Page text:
Mid-Atlantic Folks Are Deep Frying Their Bird

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People in the Mid-Atlantic region of the states are planning to deep fry their turkey on Thanksgiving, the Google trends revealed. While the deep-frying trend seemed to sweep the nation in the early 2000s — along with reports of people burning themselves and accidentally starting their homes on fire —Vogue reported that the first deep-fried turkey can be traced back to 1930 when Cajun chef Justin Wilson introduced this recipe.

For impatient Mid-Atlantic folks, this method is definitely the fastest way to cook the bird as it takes only three to four minutes, instead of three to four hours. People on the East Coast are also expected to enjoy stuffing, cranberry sauce, roasted Brussels sprouts, and apple pie. If you're having your dessert in New York, cheesecake might be on the menu, according to a list of the most popular Thanksgiving foods by state by General Mills.

Southern States Are Baking Casseroles

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If you're having your Thanksgiving 2017 in one of the southern states this year, you can expect at least two casseroles, and Google Trends reported that green bean and potato casserole were two of the most searched items for Thanksgiving 2017. People in the south are also expected to whip up some more obscure dishes like pickled okra, according to Epicurious.

Casseroles have stuck around because they're perfect for potlucks, can feed a lot of people, make great leftovers, and you can throw in whatever you want. Sometimes casserole equals whatever is about to go bad in the fridge. The southern states will also be eating deep-fried turkey, stuffing, sweet potato casserole, green been casserole (which was invented in 1955), and apple pie. Google Trends also reported that a handful of southern states will be adding pecan pie to the mix. People in the south don't see any need for that glob of cranberry sauce.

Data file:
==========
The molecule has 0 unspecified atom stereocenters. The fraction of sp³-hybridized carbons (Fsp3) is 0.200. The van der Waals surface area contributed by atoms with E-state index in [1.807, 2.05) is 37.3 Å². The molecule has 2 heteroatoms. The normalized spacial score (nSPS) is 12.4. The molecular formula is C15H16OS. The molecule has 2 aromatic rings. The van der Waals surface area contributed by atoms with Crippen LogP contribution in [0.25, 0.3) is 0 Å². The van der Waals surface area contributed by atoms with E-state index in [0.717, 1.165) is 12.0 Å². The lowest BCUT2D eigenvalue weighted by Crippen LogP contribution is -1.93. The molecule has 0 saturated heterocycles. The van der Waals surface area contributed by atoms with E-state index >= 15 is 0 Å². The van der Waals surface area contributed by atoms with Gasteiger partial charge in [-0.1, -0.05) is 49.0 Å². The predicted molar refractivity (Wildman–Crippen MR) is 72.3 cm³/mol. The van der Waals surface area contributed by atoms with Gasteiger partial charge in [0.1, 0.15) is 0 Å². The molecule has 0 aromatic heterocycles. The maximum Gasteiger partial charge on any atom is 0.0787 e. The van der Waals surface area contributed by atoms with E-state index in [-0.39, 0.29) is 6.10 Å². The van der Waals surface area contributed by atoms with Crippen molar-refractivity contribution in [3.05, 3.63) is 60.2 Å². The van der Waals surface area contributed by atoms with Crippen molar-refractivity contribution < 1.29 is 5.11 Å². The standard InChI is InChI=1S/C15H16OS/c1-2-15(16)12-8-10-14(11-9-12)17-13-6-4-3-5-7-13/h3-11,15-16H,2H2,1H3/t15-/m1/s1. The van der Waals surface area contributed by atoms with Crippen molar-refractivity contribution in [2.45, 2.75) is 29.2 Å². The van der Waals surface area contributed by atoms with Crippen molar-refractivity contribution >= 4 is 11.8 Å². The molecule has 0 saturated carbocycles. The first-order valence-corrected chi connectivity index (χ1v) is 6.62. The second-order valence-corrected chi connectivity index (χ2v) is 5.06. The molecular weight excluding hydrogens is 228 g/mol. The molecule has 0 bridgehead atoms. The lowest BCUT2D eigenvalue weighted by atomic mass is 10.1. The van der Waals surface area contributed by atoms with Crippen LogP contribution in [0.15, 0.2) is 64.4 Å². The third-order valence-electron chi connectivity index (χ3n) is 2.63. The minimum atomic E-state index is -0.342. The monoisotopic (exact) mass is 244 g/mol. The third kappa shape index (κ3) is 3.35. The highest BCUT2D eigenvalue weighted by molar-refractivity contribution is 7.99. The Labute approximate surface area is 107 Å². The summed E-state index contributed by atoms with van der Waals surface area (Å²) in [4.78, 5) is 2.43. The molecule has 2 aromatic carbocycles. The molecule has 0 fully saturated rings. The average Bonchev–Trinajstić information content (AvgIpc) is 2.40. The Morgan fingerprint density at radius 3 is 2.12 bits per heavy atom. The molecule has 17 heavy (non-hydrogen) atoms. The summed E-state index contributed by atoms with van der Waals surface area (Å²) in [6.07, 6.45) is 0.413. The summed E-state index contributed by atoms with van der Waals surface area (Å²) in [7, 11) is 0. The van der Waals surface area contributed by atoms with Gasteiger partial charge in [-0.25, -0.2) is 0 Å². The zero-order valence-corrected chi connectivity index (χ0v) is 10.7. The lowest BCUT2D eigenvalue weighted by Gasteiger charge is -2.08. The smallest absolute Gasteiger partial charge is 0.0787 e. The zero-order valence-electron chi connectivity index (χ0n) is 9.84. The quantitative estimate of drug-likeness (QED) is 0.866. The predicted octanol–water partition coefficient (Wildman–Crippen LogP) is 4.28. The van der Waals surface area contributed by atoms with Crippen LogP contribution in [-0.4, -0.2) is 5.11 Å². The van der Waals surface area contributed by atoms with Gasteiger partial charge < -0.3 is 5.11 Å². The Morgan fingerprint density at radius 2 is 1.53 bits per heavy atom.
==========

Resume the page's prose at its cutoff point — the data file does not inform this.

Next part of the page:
West Coasters Prefer Pumpkin Pie

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If you're celebrating Thanksgiving on the West Coast, you can throw out that healthy meal stereotype because people on the West Coast have also jumped on the fried turkey train, according to Google Trends. You can also expect stuffing, cranberry sauce, roasted Brussels sprouts (to balance out the deep-fried turkey), and pumpkin pie.

If you need to bring a pumpkin pie to your Thanksgiving 2017 potluck, you can make sure your recipe is unique by trying out one of these pumpkin pie recipes. If you're going to a vegan Thanksgiving, and partaking in the tofurkey, these vegan pumpkin recipes are perfect for dessert. Because on the West Coast, there is no such thing as too much pumpkin pie. And, because people on the West Coast like to do it up a little different, you might even see macaroni and cheese as a side dish, according to General Mills.

Northwest Gets Smoked Turkey & Pumpkin Pie

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People having Thanksgiving 2017 in the Northwest will feast on a mishmash of foods from all of the regions combined. If you're digging into your turkey in the Northwest, you can expect it to be smoked, so be sure to have some snacks on hand because smoking the bird takes forever. Your dinner will also include stuffing, that cranberry blob thingy, roasted Brussels sprouts, and pumpkin pie. Lucky dinner guests in Washington could also be treated to sugar cookies, General Mills noted, because why wait until Christmas?

Apparently everyone but those in the south are having Brussels sprouts, which seems to be the new kale. But, seriously, who needs Brussels sprouts when you could have green been casserole? I don't really understand this sprout trend. Whatever is on your Thanksgiving plate, make sure to take the time to celebrate your family and friends. And, if you need to change the subject during dinner, you can ask why they insist on serving the cranberry blob year after year.